Top Tips for Competency Interviews
Virtually every interview that you will ever do will incorporate at least a few “competency” style questions. These are also referred to as behavioural questions and refer to the types of questions where you are asked to provide some examples of how you have acted or dealt with particular situations previously. Just as is the case with every interview that you are invited to, if you are going to impress the employer, you do need to prepare. With that in mind, here are our Top Tips for Competency Interviews.
Do your Research
One of the best things to do first of all is to review the job description or job advertisement for the position. This will highlight the key essential criteria as outlined by the employer. In turn you will then be able to identify what the required key competencies are for the role. For example, if they have stipulated that Team Management is an essential requirement for the position, it would be fair to assume that you will be asked questions relating to your previous people management experience, how you delegated duties within a team, how you dealt with conflict within a team or how you motivated and coached a team. Use the information you have at your disposal wisely – the job description can be a great resource for research and preparation. Also, if you have been put forward for a role by a recruitment agency, ask them for some information about the format of the interview and if they have any idea of the types of questions that are typically asked by this employer. A good recruiter will know this and will want to share this info with you. You pass the interview and get the job and they get their fee!
Once you have identified what the key competencies are that you are likely to be asked about, you can then start thinking about how best you can provide evidence to the employer that you are skilled in these competencies. It is in your interests to provide the best examples that you can. Try and come up with a few examples for each of the competencies and try to make them fairly recent too. If you continually refer to things that you did quite a while ago with no recent or more relevant examples, you are doing yourself a disservice. Make sure that your examples reflect your skills in their most positive light. After all, it is in answering these types of questions that you really given the opportunity to excel and show how you are the best candidate for the job. Good examples provide good answers and in turn can make you rise above the competition.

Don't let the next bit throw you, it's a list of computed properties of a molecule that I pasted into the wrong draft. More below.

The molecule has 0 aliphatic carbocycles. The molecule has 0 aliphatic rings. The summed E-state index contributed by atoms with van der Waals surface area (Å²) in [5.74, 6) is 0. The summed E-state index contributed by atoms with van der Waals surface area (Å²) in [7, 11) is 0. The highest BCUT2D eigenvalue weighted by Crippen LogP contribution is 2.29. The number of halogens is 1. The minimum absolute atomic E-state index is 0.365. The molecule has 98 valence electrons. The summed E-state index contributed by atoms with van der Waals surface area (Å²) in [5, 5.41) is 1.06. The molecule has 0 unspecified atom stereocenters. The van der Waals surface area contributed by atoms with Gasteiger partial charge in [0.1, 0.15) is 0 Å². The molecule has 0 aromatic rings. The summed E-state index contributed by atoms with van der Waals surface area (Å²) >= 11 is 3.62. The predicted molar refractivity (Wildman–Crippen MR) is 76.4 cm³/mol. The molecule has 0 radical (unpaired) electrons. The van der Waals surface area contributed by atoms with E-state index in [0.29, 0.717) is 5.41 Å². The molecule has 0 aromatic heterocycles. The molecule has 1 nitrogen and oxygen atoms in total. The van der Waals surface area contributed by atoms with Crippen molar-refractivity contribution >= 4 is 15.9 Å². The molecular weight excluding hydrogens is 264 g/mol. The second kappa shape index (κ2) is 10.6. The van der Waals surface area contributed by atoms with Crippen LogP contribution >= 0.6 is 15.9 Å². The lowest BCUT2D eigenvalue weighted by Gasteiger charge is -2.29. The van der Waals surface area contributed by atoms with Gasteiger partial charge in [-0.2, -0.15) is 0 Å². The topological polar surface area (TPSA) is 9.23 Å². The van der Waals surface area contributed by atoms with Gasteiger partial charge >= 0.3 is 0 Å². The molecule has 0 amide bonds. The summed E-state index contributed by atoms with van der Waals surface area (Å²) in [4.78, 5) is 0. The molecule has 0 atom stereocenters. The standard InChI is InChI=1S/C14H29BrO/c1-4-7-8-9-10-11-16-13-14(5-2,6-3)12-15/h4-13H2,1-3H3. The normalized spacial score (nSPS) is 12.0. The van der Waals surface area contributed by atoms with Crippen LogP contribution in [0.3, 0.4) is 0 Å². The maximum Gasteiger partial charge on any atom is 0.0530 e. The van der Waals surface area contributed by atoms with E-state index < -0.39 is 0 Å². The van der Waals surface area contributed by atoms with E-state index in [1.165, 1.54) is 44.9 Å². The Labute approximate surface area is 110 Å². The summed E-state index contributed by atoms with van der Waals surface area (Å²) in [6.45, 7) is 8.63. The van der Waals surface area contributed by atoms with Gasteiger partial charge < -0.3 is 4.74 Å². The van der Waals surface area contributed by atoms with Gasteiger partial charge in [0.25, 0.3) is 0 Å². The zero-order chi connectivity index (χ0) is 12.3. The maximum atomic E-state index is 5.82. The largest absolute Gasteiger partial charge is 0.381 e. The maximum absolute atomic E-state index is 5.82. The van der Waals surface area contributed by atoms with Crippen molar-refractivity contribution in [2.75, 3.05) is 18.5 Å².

Use the SOAR or STAR method
When preparing your examples and when answering any competency question, the best thing to do is use a technique referred to as the SOAR or STAR method. This will ensure that you give a fully rounded answer and thereby give an employer a better impression of your skill-set and abilities. The basics of this method are to provide a structure to your answer as follows:
Situation – explain to the interviewer the background to the situation, how it arose
Opportunity/Task – describe what your goal or objective was
Action – describe what your actions were to meet this goal or deal with this opportunity
Result – explain what the end results of your actions were – the outcome etc ( making sure it is a favourable one!)
I not we
One of the key things to remember when on interview is that the employer is looking to find out all they can about you, no-one else. With that in mind, with competency questions in particular , make sure that you answer them describing how you acted or reacted , how you behaved and how you dealt with particular situations. If you continually use examples where you refer to you and your colleagues, how “we did this” or “we decided that”, it will do you no favours. It’s time to be selfish. Talk about yourself and how you did things. That is what the employer wants to hear.
Sometimes an employer will not ask you to give them an example of a time when you…, but instead will ask you to imagine yourself in a certain scenario and ask you how you would react in such a situation. Again, the types of scenarios you are likely to be asked about will generally be practical elements of the role itself. By asking these questions the employer is getting a better picture of how you would perform should you be appointed to the role. The best thing to do again is to again draw on your past experience and perhaps compare it to how you dealt in the past. Explain what you would do and rationalise why you would do this, perhaps by providing specific evidence of how you dealt with previous similar scenarios in real life in order to strengthen your case, as it were.
We hope these tips help you out when next preparing for interview. We’d love to hear any other tips or advice you have too. Feel free to share with us via the comments section below.